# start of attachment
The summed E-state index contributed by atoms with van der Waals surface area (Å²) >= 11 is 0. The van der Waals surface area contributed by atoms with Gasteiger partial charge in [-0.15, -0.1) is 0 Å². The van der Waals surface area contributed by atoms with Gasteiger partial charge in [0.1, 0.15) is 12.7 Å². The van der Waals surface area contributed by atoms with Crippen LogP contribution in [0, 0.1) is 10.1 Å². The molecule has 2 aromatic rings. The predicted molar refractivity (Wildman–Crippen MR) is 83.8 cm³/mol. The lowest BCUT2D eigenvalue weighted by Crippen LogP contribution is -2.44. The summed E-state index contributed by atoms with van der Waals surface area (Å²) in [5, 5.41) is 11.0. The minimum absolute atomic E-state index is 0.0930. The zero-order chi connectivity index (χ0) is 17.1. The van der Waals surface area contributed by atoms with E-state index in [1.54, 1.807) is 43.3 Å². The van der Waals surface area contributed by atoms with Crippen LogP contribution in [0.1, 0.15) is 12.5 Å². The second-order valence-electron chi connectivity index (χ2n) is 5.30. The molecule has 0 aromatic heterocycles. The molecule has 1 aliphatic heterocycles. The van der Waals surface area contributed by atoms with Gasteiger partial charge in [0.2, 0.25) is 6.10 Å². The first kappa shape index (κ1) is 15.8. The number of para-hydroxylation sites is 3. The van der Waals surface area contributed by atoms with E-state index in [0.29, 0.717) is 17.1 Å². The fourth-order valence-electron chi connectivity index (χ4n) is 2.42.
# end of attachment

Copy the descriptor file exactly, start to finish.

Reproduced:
The summed E-state index contributed by atoms with van der Waals surface area (Å²) >= 11 is 0. The van der Waals surface area contributed by atoms with Gasteiger partial charge in [-0.15, -0.1) is 0 Å². The van der Waals surface area contributed by atoms with Gasteiger partial charge in [0.1, 0.15) is 12.7 Å². The van der Waals surface area contributed by atoms with Crippen LogP contribution in [0, 0.1) is 10.1 Å². The molecule has 2 aromatic rings. The predicted molar refractivity (Wildman–Crippen MR) is 83.8 cm³/mol. The lowest BCUT2D eigenvalue weighted by Crippen LogP contribution is -2.44. The summed E-state index contributed by atoms with van der Waals surface area (Å²) in [5, 5.41) is 11.0. The minimum absolute atomic E-state index is 0.0930. The zero-order chi connectivity index (χ0) is 17.1. The van der Waals surface area contributed by atoms with E-state index in [1.54, 1.807) is 43.3 Å². The van der Waals surface area contributed by atoms with Crippen LogP contribution in [0.1, 0.15) is 12.5 Å². The second-order valence-electron chi connectivity index (χ2n) is 5.30. The molecule has 0 aromatic heterocycles. The molecule has 1 aliphatic heterocycles. The van der Waals surface area contributed by atoms with Gasteiger partial charge in [0.2, 0.25) is 6.10 Å². The first kappa shape index (κ1) is 15.8. The number of para-hydroxylation sites is 3. The van der Waals surface area contributed by atoms with E-state index in [0.29, 0.717) is 17.1 Å². The fourth-order valence-electron chi connectivity index (χ4n) is 2.42.